Yup, that's right! Today marks a year since I moved to this domain. Now this is calling for some stats to the rescue. Since June 2016 I wrote 23 posts, which compared to 2015 is exactly 50 % less. I hope this trend does not end up following Zeno's paradox, but hopefully 2016 would just be archived as a local minimum. The majority of these posts are an offspring of travels, hence the quality... and perhaps quantity in 2016.
Anyway, let me share something. The name of this domain (which I still think isn't sparkling of uttermost cleverness) was inspired by a word printed on the first ever very high volume mass-produced portable transistor radio, which pretty much revolutionized the way we receive information. This was the TR-55, behold:
See? - it's T R A N S I S T O R I Z E D :)
Btw, I am now partly working on my final "long" paper, and pretty much write circuit related stories all day every day. So yes, catch you in my next post which might again be a philosophical one... just releasing the steam with philosophy doctrines here...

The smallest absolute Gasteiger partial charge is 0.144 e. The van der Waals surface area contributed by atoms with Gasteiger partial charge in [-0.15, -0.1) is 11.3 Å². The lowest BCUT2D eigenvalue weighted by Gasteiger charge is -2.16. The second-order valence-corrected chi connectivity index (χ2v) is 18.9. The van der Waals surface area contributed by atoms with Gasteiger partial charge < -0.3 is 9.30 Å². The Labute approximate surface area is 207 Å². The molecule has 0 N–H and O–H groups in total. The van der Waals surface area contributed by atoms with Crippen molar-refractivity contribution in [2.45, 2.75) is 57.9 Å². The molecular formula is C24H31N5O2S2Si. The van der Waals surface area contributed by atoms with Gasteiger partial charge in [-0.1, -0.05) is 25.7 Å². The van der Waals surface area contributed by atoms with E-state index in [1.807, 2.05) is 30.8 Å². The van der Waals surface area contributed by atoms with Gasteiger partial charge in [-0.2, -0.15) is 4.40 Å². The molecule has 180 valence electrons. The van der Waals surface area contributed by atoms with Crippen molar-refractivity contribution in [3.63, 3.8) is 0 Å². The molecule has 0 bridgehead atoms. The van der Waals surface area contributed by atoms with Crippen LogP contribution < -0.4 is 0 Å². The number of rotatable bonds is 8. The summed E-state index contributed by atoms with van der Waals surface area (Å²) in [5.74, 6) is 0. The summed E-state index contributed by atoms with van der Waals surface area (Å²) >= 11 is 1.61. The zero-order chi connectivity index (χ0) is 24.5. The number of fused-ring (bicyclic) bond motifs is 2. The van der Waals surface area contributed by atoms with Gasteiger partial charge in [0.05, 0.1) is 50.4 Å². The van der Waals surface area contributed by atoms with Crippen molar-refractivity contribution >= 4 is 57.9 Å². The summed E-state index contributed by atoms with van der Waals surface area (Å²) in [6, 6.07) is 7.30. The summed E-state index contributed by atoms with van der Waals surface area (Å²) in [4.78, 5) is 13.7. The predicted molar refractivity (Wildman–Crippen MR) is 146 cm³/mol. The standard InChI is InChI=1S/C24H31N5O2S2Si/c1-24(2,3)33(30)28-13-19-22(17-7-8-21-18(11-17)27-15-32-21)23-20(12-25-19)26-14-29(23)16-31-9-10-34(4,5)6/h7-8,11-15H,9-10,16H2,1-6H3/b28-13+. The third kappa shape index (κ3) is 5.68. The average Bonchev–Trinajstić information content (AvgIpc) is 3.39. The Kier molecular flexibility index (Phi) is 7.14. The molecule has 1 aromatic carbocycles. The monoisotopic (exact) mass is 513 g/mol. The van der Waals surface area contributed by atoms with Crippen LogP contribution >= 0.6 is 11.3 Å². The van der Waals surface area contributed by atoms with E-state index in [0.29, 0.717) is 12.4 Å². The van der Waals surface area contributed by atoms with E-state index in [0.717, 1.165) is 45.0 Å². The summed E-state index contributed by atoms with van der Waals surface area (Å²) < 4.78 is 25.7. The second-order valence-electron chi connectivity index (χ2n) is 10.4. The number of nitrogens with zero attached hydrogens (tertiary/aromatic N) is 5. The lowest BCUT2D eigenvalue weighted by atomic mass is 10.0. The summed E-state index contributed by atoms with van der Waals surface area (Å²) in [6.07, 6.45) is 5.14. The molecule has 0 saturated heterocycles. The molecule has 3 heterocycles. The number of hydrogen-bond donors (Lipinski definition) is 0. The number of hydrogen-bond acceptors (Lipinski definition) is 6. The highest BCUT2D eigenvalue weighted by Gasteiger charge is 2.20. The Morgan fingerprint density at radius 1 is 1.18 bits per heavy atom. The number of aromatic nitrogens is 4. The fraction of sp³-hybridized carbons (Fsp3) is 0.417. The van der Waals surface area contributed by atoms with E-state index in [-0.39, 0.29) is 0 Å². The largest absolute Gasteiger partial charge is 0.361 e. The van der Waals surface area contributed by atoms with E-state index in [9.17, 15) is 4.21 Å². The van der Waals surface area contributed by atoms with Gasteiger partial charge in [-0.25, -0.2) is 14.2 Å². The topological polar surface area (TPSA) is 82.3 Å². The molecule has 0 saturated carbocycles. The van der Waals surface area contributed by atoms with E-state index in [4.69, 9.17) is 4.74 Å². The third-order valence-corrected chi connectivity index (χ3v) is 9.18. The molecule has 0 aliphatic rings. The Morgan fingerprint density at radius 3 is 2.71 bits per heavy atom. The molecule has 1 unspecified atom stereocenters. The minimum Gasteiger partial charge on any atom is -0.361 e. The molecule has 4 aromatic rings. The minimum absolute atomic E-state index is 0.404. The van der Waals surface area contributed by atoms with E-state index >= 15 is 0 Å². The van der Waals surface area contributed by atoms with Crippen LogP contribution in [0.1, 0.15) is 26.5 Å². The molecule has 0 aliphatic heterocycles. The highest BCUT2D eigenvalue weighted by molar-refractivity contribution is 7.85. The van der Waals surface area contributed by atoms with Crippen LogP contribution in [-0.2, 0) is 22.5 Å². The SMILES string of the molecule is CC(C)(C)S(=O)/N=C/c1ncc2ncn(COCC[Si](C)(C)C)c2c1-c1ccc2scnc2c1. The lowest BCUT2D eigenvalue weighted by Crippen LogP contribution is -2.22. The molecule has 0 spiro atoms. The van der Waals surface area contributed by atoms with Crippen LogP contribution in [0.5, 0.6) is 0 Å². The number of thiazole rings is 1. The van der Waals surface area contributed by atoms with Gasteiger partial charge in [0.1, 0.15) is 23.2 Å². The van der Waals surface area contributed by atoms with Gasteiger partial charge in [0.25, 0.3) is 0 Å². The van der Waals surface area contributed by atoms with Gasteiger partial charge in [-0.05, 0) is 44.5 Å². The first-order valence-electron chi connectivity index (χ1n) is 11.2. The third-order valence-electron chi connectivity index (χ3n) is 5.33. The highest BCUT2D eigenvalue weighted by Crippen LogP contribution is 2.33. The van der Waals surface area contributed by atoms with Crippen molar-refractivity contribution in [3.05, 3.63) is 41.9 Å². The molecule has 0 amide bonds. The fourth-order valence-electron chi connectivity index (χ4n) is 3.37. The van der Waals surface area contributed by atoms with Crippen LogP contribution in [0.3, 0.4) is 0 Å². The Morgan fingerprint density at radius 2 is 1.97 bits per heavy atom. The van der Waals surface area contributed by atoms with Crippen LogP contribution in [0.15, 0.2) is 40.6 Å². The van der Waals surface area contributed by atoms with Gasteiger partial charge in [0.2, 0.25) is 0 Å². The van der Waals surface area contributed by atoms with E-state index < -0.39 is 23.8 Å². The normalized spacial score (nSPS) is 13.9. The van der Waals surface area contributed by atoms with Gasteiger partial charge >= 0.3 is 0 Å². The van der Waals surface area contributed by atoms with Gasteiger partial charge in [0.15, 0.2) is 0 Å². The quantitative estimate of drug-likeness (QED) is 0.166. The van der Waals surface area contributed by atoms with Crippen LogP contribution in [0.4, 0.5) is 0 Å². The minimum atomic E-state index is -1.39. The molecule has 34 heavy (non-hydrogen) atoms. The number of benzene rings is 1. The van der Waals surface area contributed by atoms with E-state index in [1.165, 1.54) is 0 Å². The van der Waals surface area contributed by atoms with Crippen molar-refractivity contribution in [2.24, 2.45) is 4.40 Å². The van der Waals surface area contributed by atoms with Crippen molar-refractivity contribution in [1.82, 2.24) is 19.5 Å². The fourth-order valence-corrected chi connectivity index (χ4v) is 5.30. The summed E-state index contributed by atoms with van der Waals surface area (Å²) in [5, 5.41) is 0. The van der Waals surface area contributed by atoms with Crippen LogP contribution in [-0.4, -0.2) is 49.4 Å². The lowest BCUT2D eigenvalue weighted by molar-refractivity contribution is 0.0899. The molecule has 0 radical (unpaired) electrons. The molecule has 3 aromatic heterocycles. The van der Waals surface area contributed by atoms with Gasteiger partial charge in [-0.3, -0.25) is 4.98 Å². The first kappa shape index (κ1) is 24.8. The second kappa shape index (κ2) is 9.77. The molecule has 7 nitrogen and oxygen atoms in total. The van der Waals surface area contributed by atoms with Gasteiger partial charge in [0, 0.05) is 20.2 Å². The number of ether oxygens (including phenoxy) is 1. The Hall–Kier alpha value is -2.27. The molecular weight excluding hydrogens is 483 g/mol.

a train of thoughts written on a train
You are starting your next venture with a brief search on what has been done before. Stumbling across some patents you get excited and start exploring the database vigorously. It isn't too late that you realize that something doesn't feel quite right – nearly 2/3 of the patents you come across are vague and do not make sense. You then morph into a questioning phase, but why?
All granted patents in the databases have a certain role. They are like the bureaucrats in the public sector: some are completely useless, others a bit pointless, you can also find a few good ones. But why is it that the majority is rubbish? The short answer would be that a patent's purpose is to protect someone's intellectual property from misuse, but a large portion are instead used for image forgery and lobbying. The long answer, however, is a bit more involved and perhaps cannot be answered by a few lines. But, let me try to elaborate on what I think can be defined as rubbish, and later on state my views for the utopian world of patents.